The occurrence of groundwater in hard rocks is very much different from that in granular
media, being highly irregular due to varriable subsurface geology and hydrogeology. The
accumulation and movement of water in such an area, are governed by primary and secondary
porosity (mainly due to weathering, jointing and fracturing). It is cleafly known that the potential
water may reside preferentially in those regions where either weathering zone attains considerable thickness or where the fracturing, jointing is intense.
The square array technique is used to throw some light on this problem. The objective of this study is to apply the square array resistivity and chargeability techniques to aid the understanding
of the fracture behaviour of hard rocks in detph. Work by several researchers in square array resistivity show the usefulness of the techniques in such investigations. In this study we add the
square array chargeability to these methods, which have been conducted at Shahran in north-west of Tehran, Iran. The area have an undulating topography.
A useful parameter of anisotropic medium, known as the coefficient of anisotropy and the
mean resistivity indicates whether fractures are water saturated or not. The square array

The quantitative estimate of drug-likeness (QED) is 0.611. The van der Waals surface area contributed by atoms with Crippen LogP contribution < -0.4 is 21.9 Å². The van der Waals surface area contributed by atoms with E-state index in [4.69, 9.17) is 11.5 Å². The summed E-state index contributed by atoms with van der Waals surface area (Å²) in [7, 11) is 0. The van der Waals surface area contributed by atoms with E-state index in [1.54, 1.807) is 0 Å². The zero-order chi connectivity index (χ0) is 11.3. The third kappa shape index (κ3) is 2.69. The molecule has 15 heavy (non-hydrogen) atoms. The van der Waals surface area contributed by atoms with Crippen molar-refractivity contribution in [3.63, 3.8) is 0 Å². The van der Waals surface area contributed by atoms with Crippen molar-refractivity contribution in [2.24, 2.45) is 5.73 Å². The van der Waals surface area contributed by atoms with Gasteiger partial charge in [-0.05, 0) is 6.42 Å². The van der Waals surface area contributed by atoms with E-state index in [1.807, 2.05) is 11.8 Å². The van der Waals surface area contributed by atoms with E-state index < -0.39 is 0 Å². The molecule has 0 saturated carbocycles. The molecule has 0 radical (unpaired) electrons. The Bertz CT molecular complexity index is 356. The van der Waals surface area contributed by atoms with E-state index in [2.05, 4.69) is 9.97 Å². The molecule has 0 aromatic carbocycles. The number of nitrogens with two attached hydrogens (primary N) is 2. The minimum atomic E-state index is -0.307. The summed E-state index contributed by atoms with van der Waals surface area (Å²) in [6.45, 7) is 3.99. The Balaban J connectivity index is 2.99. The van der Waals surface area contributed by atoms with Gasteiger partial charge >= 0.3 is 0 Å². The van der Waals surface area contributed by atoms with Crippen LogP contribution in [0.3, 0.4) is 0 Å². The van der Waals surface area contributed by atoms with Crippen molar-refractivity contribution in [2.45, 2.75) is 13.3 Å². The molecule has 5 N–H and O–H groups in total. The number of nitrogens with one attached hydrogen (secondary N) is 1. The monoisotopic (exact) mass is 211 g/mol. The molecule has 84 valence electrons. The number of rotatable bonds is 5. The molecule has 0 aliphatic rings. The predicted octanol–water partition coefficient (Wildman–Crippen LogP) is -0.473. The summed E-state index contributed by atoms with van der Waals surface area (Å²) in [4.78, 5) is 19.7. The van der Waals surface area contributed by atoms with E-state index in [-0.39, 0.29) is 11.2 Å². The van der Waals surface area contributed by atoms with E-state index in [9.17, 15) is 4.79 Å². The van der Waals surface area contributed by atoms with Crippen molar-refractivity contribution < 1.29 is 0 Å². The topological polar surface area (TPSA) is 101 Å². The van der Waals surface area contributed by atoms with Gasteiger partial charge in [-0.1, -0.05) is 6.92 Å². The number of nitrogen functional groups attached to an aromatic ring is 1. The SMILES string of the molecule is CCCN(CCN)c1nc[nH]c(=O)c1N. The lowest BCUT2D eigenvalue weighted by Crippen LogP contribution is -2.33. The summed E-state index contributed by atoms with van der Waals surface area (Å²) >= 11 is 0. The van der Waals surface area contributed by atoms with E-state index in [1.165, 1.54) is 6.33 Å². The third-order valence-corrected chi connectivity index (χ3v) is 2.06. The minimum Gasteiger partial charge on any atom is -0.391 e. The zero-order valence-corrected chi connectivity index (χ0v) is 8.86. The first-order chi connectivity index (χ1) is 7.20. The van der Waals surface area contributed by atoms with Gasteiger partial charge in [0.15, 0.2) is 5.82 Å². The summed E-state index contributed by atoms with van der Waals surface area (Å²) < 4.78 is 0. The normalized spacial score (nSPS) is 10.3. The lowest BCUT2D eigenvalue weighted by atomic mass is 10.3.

technique having a profile with a station interval of 20 m and survey line vertical to the fault direction with a square length of 200 m were applied in the site. The profile at Shahran in
north-west of Tehran has survey line of 300 m long. The discharge rate of 13.5 m "3/hr for the exisiting well is consistent with our data.
The definitions for coefficient of anisotropy and mean resistivity were applied to the induced polarisation technique. Saturated fractures are indicated by high mean chargeability and high
coefficient of anisotropy in chargeability.
The square array resistivity and chargeability techniques made at Shahran show that
significant joints and fractures occur in these area which are saturated with water. These studies
further indicate that the intensity of fracturing may differ considerably both in the horizontal and
vertical directions in hard rock terrains.